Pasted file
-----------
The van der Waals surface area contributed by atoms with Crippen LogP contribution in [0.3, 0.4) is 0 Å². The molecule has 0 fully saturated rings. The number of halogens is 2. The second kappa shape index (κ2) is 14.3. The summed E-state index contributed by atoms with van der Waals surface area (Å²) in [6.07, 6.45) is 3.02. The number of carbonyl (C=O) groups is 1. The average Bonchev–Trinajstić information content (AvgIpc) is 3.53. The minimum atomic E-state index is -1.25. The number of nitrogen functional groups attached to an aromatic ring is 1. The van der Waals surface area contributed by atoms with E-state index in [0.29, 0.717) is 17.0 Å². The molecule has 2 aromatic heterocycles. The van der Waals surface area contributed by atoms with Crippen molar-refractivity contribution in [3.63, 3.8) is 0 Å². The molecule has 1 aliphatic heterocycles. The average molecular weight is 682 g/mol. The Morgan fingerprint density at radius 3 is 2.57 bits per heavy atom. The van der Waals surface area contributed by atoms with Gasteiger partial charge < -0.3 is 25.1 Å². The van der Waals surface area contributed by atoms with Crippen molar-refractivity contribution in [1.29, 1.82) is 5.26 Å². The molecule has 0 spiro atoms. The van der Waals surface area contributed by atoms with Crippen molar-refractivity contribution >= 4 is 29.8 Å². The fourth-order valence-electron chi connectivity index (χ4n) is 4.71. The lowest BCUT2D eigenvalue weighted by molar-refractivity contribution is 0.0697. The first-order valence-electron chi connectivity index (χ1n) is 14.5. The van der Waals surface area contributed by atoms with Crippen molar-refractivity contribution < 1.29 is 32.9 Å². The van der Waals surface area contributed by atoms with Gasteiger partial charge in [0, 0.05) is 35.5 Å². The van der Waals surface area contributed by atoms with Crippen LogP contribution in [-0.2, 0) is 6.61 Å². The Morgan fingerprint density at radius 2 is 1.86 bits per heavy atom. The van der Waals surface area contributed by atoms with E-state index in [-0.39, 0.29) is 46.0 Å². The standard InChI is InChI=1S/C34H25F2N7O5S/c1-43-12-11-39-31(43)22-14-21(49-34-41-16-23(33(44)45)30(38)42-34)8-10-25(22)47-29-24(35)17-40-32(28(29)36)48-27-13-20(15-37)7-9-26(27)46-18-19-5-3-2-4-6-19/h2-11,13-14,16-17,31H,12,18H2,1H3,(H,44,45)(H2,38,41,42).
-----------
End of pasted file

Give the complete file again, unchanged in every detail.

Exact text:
The van der Waals surface area contributed by atoms with Crippen LogP contribution in [0.3, 0.4) is 0 Å². The molecule has 0 fully saturated rings. The number of halogens is 2. The second kappa shape index (κ2) is 14.3. The summed E-state index contributed by atoms with van der Waals surface area (Å²) in [6.07, 6.45) is 3.02. The number of carbonyl (C=O) groups is 1. The average Bonchev–Trinajstić information content (AvgIpc) is 3.53. The minimum atomic E-state index is -1.25. The number of nitrogen functional groups attached to an aromatic ring is 1. The van der Waals surface area contributed by atoms with E-state index in [0.29, 0.717) is 17.0 Å². The molecule has 2 aromatic heterocycles. The van der Waals surface area contributed by atoms with Crippen molar-refractivity contribution in [3.63, 3.8) is 0 Å². The molecule has 1 aliphatic heterocycles. The average molecular weight is 682 g/mol. The Morgan fingerprint density at radius 3 is 2.57 bits per heavy atom. The van der Waals surface area contributed by atoms with Gasteiger partial charge < -0.3 is 25.1 Å². The van der Waals surface area contributed by atoms with Crippen molar-refractivity contribution in [1.29, 1.82) is 5.26 Å². The molecule has 0 spiro atoms. The van der Waals surface area contributed by atoms with Crippen molar-refractivity contribution >= 4 is 29.8 Å². The fourth-order valence-electron chi connectivity index (χ4n) is 4.71. The lowest BCUT2D eigenvalue weighted by molar-refractivity contribution is 0.0697. The first-order valence-electron chi connectivity index (χ1n) is 14.5. The van der Waals surface area contributed by atoms with Crippen molar-refractivity contribution < 1.29 is 32.9 Å². The van der Waals surface area contributed by atoms with Gasteiger partial charge in [0, 0.05) is 35.5 Å². The van der Waals surface area contributed by atoms with Crippen LogP contribution in [-0.2, 0) is 6.61 Å². The Morgan fingerprint density at radius 2 is 1.86 bits per heavy atom. The van der Waals surface area contributed by atoms with E-state index in [-0.39, 0.29) is 46.0 Å². The standard InChI is InChI=1S/C34H25F2N7O5S/c1-43-12-11-39-31(43)22-14-21(49-34-41-16-23(33(44)45)30(38)42-34)8-10-25(22)47-29-24(35)17-40-32(28(29)36)48-27-13-20(15-37)7-9-26(27)46-18-19-5-3-2-4-6-19/h2-11,13-14,16-17,31H,12,18H2,1H3,(H,44,45)(H2,38,41,42).